The use of gene editing tools allows us to modify organisms and get closer to understanding how they work. And this is what Nerea Montedeoca, now a pre-doctoral researcher at the Department of Medicine and Life Sciences of the Universitat Pompeu Fabra (MELIS-UPF), was doing during her master’s degree when she took this photograph. Here we see three zebrafish embryos 24 hpf (hours post-fertilisation) inside the chorion. The one on the left has the natural pigmentation spots that appear in embryos from this stage onwards. But the other two embryos have less staining – why so?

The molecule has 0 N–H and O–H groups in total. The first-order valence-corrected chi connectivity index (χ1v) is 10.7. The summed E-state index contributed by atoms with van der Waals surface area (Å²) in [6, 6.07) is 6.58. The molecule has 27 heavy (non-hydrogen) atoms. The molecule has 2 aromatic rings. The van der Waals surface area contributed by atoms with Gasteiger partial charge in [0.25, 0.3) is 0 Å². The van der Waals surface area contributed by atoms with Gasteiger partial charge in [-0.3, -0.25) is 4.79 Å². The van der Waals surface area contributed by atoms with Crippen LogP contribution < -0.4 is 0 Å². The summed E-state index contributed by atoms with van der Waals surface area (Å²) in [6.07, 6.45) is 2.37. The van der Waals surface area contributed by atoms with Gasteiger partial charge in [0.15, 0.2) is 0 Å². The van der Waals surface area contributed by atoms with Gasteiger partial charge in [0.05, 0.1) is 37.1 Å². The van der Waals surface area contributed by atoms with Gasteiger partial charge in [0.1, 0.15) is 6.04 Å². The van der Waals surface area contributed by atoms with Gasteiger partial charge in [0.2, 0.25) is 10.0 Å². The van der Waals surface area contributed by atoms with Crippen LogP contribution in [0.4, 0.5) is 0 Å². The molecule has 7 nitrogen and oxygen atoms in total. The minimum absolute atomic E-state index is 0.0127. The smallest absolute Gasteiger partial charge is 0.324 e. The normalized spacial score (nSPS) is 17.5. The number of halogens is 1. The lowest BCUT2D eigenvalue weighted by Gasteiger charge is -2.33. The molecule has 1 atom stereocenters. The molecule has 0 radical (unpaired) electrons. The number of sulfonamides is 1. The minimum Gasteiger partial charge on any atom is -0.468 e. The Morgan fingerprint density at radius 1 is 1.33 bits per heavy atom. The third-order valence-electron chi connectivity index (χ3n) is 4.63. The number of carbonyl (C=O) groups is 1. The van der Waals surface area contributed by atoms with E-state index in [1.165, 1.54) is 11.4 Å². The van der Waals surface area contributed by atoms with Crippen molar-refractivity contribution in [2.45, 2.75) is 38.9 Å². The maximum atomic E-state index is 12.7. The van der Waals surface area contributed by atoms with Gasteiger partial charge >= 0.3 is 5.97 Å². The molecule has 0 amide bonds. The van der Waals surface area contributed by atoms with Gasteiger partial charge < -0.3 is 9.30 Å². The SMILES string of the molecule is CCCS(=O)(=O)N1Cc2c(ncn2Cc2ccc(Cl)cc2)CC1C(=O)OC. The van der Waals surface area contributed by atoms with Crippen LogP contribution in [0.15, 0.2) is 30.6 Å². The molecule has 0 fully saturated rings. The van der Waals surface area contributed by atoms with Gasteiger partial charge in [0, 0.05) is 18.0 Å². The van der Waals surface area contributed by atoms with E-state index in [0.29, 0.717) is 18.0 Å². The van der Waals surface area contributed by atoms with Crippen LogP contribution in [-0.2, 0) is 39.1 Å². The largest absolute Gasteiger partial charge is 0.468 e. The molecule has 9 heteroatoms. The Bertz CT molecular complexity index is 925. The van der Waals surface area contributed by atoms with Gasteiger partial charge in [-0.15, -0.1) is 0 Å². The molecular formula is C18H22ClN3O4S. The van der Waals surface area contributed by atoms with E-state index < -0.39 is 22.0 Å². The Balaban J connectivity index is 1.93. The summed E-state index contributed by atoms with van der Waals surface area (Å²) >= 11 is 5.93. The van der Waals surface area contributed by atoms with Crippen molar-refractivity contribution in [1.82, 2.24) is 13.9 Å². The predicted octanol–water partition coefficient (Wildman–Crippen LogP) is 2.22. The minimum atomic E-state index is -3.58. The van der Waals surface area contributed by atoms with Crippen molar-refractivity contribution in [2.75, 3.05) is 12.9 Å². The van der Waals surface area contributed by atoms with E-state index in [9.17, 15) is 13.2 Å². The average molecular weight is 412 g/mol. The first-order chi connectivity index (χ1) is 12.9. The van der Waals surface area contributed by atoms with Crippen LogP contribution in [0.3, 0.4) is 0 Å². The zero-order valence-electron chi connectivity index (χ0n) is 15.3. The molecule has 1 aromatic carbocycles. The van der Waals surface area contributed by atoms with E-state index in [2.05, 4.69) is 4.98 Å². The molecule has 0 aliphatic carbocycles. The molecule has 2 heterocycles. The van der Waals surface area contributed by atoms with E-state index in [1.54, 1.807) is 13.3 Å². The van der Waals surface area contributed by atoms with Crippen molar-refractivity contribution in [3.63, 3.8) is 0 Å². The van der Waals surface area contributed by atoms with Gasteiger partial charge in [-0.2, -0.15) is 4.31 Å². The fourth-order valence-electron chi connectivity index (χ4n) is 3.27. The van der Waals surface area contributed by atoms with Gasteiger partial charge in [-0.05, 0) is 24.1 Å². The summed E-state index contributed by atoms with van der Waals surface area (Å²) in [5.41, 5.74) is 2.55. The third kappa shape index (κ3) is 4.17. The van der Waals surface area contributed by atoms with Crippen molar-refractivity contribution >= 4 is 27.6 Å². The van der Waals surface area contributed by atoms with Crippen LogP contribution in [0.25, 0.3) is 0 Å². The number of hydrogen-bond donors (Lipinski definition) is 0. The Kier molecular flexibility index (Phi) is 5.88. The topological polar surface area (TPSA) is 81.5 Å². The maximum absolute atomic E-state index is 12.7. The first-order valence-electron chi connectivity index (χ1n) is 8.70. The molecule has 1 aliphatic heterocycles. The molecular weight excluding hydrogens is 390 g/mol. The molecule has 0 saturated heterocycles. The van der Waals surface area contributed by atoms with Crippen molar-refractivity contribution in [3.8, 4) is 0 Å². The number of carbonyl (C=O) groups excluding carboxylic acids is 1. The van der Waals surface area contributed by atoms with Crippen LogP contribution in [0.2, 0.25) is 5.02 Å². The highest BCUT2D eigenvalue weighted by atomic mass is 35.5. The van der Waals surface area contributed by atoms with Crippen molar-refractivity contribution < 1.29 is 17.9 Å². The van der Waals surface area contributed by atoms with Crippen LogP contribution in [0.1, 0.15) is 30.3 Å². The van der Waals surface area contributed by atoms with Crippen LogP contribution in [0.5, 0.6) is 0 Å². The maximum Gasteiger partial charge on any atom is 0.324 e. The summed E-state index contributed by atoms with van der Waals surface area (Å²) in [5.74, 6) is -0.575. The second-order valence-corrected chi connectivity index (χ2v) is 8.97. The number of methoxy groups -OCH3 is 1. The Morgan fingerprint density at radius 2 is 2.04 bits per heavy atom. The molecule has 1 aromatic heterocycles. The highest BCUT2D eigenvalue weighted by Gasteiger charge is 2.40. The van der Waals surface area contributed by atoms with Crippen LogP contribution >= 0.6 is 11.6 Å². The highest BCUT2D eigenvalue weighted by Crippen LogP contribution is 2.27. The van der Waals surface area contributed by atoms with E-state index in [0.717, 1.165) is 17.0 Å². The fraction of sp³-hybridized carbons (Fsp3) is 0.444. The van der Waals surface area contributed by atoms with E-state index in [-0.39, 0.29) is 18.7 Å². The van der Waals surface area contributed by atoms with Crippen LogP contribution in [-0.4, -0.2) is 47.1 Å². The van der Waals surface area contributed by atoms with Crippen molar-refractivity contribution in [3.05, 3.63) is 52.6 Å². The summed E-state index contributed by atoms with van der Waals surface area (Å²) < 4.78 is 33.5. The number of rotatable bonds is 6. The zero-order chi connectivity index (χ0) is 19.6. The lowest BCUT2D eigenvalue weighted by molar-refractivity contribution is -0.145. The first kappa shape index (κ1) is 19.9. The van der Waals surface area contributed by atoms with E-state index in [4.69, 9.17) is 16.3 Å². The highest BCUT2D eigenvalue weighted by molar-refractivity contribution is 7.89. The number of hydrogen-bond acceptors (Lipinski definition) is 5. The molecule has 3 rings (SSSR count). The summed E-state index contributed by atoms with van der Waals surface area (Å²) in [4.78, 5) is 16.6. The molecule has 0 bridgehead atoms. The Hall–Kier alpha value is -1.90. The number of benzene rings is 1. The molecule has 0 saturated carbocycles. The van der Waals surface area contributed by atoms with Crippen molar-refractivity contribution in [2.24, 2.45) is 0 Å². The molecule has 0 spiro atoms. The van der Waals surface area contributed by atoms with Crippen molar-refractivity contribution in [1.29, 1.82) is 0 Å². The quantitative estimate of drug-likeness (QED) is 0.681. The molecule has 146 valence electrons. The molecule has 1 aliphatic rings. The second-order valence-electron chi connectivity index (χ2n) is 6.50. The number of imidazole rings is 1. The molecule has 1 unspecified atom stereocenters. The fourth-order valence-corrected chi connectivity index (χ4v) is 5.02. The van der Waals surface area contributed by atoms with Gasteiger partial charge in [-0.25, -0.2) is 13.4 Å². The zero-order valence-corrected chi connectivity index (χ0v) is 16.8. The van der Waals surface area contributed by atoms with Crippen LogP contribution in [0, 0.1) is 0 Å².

CRISPR/Cas9 is a tool that resembles a pair of genetic scissors. It is capable of cutting and/or inserting pieces of genetic material into organisms’ genomes. In this case, when Nerea injected this complex, she eliminated the tyrosinase gene, the enzyme responsible for pigmentation synthesis.
The embryo in the middle is a mosaic because it still retains pigmentation in some cells. But the one on the right is a complete knockout for the tyrosinase gene – that is, this gene is inhibited in the whole organism – which means that no pigment is produced and it is completely transparent.
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